Construction of a skatepark is scheduled to begin in August at Green Street Park in Waterville, photographed Friday. Michael G. Seamans/Morning Sentinel

WATERVILLE — After almost a decade of effort, construction is scheduled to begin in August on a skatepark at Green Street Park in the city’s South End.

The Waterville City Council approved a $135,000 contract earlier this year with American Ramp Co. of Joplin, Missouri, to install the skatepark, and additional money has since been appropriated to help cover costs.

“This project is special for me because I grew up skating in Waterville,” said Tobias Parkhurst, president of the Maine Skateboard Association. “I have been involved with the skateparks in Waterville for over 30 years.”

Parkhurst’s association helps communities construct user-friendly skateparks that are accessible to diverse riders. He is helping with the design and related work for the Green Street project, and has helped raise $30,000 for it.

“Having the town that you grew up in invest in your interest is something that only recently started happening in skateboarding,” Parkhurst said. “Waterville should really be commended for putting a sport that is so widely enjoyed by such a diverse group of people at the forefront.”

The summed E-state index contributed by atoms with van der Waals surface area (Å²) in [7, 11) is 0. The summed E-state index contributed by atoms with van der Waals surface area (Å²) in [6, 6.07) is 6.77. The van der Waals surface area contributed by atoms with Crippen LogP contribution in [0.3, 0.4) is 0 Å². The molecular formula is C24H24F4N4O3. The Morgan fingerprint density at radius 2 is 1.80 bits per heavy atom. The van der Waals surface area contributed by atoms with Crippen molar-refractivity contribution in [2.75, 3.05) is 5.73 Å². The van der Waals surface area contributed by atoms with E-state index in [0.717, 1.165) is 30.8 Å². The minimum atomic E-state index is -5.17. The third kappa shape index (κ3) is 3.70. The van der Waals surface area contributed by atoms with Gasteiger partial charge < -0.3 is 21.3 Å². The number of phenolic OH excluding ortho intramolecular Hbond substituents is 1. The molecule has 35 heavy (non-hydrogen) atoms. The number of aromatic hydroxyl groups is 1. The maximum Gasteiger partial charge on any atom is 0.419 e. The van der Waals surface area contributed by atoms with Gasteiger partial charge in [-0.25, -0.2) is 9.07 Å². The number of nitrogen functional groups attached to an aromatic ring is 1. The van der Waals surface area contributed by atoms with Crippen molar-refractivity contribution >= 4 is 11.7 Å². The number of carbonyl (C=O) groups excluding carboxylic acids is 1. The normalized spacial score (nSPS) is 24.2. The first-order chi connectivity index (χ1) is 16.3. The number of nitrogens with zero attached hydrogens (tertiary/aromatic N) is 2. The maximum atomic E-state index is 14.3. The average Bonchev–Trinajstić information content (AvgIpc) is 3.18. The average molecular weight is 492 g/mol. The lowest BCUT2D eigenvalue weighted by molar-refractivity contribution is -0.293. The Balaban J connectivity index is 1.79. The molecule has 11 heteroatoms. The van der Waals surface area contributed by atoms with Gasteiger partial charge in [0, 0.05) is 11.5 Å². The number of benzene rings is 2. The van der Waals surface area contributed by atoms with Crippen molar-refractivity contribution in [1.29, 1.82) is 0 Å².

A rendering of a skatepark planned for Green Street Park in Waterville. Construction is scheduled to begin in August. The park was the site of a previous skatepark, but it had deteriorated to the point it was removed in 2015. Image courtesy of Friends of Green Street Park

Rien Finch and Jackie Dupont lead Friends of Green Street Park, which is overseeing the project. The group works to revitalize the park, formerly known as Sherwin Street Park, with the help of the city and other organizations.


A city resident, Dave Dutil Jr., was involved in the group and had long lobbied for a skatepark there before his death in 2016. The skatepark is to be named for him.

“At its core,” Finch said, “this is a story about steady persistence and the importance of community.”

The skatepark is to replace one that was at Green Street Park, but had deteriorated to the point it was removed in 2015. The park is also supposed to get a new playground and shade pavilion, additions that are part of a broader effort by city officials to improve parks and amenities across Waterville.

Friends of Green Street Park is continuing to raise money to pay for related expenses such as signs and skatepark equipment.

“Dave would have been thrilled to see a new skatepark coming,” Finch said. “The skatepark is a project that has taken nearly 10 years to fulfill. It’s still a little surreal and hard to believe that it’s actually happening.”

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